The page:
This is a significant development for medical device manufacturers globally. It opens the way for the FDA to mandate cybersecurity risk management of medical devices that includes vulnerability and patch management, the management of the Software Development Lifecycle and attestation over product cybersecurity.

On 1 March 2023 the U.S president signed the National cybersecurity strategy. That formalises U.S cybersecurity strategy by the Executive Office. It lays the ground for further cybersecurity regulation in the U.S that will affect Critical National Infrastructure(CNI) providers, including the healthcare sector. The U.S Securities and Exchange Commission has also proposed cybersecurity risk management regulation that will affect public firms covered under the Securities and Exchange Act 1934, which is expected to be released before the end of H1 2023 and is a further sign that cybersecurity regulation is being taken seriously.

The position in the EU and UK

The FDA requirement comes at a time when regulators are introducing cybersecurity risk management regulation globally. The European Union released directive (EU) 2022/2555 on 14 December 2022 (known as EU NIS 2.0) and has to be transposed by Member States within 21 months. EU NIS 2.0 affects Critical National Infrastructure (CNI) providers, that includes the health sector and the manufacturers of medical devices considered to be critical during a public health emergency under Article 22 of regulation (EU) 2022/123. It requires organisations that manufacture covered medical devices to implement cybersecurity risk management; appropriate corporate governance processes for the oversight and assurance of cybersecurity risks; evaluate control effectiveness and attest to the effectiveness of the risk treatments performed. These requirements will sit alongside those addressed in EU medical device regulation.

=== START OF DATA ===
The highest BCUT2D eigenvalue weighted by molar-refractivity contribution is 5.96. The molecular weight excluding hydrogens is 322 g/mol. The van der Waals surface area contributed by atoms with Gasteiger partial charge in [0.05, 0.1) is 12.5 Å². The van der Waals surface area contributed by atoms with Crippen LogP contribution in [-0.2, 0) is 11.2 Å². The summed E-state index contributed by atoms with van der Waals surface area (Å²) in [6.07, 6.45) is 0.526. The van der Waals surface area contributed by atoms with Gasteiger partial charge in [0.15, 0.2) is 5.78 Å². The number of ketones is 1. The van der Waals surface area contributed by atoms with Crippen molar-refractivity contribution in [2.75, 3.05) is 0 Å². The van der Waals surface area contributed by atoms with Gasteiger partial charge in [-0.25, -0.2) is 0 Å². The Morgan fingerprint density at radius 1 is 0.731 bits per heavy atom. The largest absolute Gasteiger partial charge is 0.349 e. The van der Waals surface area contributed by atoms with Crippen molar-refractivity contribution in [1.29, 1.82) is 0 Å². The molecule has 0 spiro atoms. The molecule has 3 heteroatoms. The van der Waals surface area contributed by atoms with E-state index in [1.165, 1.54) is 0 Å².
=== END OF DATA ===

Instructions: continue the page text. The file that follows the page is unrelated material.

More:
While in the UK it remains to be seen how the government will implement the outcome of its consultation on proposals to improve the UK’s cyber resilience, including by updating the current Network and Information Systems Regulations 2018 (SI 2018/506) (NIS Regulations), steps are already being taken towards regulating cybersecurity risk in medical devices.

The government proposes to include cybersecurity as an essential minimum requirement for software as medical devices. This proposal arises from a consultation on future regulation carried out in 2021, in response to which industry broadly welcomed the introduction of cyber security requirements and recommended alignment with international frameworks and standards. As a result, the government intends to introduce a requirement akin to EU MDR General Safety and Performance Requirement (GSPR) 17.4 (for medical devices) and EU IVDR GSPR 16.4 (for IVDs) covering cybersecurity and associated requirements. And building on this, the MHRA’s Software and AI as a Medical Device Change Programme, includes mitigating cybersecurity risks as one of its work packages.